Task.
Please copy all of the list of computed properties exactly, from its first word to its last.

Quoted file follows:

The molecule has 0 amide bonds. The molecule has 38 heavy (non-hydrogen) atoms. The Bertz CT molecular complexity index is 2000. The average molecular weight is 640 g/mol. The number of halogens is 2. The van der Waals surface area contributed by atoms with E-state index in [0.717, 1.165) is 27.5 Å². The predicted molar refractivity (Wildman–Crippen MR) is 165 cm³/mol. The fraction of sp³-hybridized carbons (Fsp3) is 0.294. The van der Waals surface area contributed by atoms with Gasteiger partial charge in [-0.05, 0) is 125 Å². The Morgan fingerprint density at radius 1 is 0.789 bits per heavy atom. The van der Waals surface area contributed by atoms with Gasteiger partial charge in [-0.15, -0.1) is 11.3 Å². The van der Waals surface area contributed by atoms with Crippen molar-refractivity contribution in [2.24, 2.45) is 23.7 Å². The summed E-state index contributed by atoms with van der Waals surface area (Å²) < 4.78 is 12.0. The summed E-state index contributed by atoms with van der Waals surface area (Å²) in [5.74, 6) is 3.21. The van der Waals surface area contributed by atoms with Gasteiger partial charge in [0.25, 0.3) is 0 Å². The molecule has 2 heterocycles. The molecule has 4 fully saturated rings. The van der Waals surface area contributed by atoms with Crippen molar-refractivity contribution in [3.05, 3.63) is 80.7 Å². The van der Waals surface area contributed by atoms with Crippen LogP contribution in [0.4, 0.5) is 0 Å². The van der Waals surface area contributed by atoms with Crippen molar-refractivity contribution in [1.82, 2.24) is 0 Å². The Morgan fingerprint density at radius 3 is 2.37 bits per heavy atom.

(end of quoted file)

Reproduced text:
The molecule has 0 amide bonds. The molecule has 38 heavy (non-hydrogen) atoms. The Bertz CT molecular complexity index is 2000. The average molecular weight is 640 g/mol. The number of halogens is 2. The van der Waals surface area contributed by atoms with E-state index in [0.717, 1.165) is 27.5 Å². The predicted molar refractivity (Wildman–Crippen MR) is 165 cm³/mol. The fraction of sp³-hybridized carbons (Fsp3) is 0.294. The van der Waals surface area contributed by atoms with Gasteiger partial charge in [-0.05, 0) is 125 Å². The Morgan fingerprint density at radius 1 is 0.789 bits per heavy atom. The van der Waals surface area contributed by atoms with Gasteiger partial charge in [-0.15, -0.1) is 11.3 Å². The van der Waals surface area contributed by atoms with Crippen molar-refractivity contribution in [2.24, 2.45) is 23.7 Å². The summed E-state index contributed by atoms with van der Waals surface area (Å²) < 4.78 is 12.0. The summed E-state index contributed by atoms with van der Waals surface area (Å²) in [5.74, 6) is 3.21. The van der Waals surface area contributed by atoms with Gasteiger partial charge in [0.25, 0.3) is 0 Å². The molecule has 2 heterocycles. The molecule has 4 fully saturated rings. The van der Waals surface area contributed by atoms with Crippen molar-refractivity contribution in [3.05, 3.63) is 80.7 Å². The van der Waals surface area contributed by atoms with Crippen LogP contribution in [0.4, 0.5) is 0 Å². The van der Waals surface area contributed by atoms with Crippen molar-refractivity contribution in [1.82, 2.24) is 0 Å². The Morgan fingerprint density at radius 3 is 2.37 bits per heavy atom.